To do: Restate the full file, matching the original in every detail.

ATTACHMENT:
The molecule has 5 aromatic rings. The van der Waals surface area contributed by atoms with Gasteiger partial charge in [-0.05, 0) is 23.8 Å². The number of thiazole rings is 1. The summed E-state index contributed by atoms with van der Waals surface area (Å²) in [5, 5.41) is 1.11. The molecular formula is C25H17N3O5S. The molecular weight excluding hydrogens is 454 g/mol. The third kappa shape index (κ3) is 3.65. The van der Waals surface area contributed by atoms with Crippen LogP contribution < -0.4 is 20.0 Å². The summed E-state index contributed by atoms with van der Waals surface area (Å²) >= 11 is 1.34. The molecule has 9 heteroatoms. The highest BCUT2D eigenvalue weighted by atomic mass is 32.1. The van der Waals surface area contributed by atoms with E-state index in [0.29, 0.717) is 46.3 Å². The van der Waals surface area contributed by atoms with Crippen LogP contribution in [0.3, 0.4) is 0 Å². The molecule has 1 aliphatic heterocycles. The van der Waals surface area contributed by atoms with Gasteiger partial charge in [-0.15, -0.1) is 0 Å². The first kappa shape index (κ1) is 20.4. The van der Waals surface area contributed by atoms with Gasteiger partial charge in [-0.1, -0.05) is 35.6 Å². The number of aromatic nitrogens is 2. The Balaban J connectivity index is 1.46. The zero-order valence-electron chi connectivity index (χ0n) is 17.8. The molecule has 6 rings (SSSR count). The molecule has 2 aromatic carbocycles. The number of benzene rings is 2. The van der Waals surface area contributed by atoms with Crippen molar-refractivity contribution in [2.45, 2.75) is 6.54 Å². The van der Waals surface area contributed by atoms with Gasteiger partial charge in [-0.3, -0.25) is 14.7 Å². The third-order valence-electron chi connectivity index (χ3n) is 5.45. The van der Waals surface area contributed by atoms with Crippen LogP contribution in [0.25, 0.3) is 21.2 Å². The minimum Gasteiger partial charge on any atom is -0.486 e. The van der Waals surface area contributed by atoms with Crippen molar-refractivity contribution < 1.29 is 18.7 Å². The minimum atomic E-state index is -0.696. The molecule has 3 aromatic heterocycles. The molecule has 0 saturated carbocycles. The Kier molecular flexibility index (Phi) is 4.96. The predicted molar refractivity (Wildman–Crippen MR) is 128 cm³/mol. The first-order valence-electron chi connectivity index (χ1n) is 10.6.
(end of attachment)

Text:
The molecule has 5 aromatic rings. The van der Waals surface area contributed by atoms with Gasteiger partial charge in [-0.05, 0) is 23.8 Å². The number of thiazole rings is 1. The summed E-state index contributed by atoms with van der Waals surface area (Å²) in [5, 5.41) is 1.11. The molecular formula is C25H17N3O5S. The molecular weight excluding hydrogens is 454 g/mol. The third kappa shape index (κ3) is 3.65. The van der Waals surface area contributed by atoms with Crippen LogP contribution < -0.4 is 20.0 Å². The summed E-state index contributed by atoms with van der Waals surface area (Å²) >= 11 is 1.34. The molecule has 9 heteroatoms. The highest BCUT2D eigenvalue weighted by atomic mass is 32.1. The van der Waals surface area contributed by atoms with E-state index in [0.29, 0.717) is 46.3 Å². The van der Waals surface area contributed by atoms with Crippen LogP contribution in [0.3, 0.4) is 0 Å². The molecule has 1 aliphatic heterocycles. The van der Waals surface area contributed by atoms with Gasteiger partial charge in [-0.15, -0.1) is 0 Å². The first kappa shape index (κ1) is 20.4. The van der Waals surface area contributed by atoms with Gasteiger partial charge in [-0.1, -0.05) is 35.6 Å². The number of aromatic nitrogens is 2. The Balaban J connectivity index is 1.46. The zero-order valence-electron chi connectivity index (χ0n) is 17.8. The molecule has 6 rings (SSSR count). The molecule has 2 aromatic carbocycles. The number of benzene rings is 2. The van der Waals surface area contributed by atoms with Crippen molar-refractivity contribution in [2.45, 2.75) is 6.54 Å². The van der Waals surface area contributed by atoms with Gasteiger partial charge in [-0.3, -0.25) is 14.7 Å². The third-order valence-electron chi connectivity index (χ3n) is 5.45. The van der Waals surface area contributed by atoms with Crippen LogP contribution in [0.25, 0.3) is 21.2 Å². The minimum Gasteiger partial charge on any atom is -0.486 e. The van der Waals surface area contributed by atoms with Crippen molar-refractivity contribution < 1.29 is 18.7 Å². The minimum atomic E-state index is -0.696. The molecule has 3 aromatic heterocycles. The molecule has 0 saturated carbocycles. The Kier molecular flexibility index (Phi) is 4.96. The predicted molar refractivity (Wildman–Crippen MR) is 128 cm³/mol. The first-order valence-electron chi connectivity index (χ1n) is 10.6.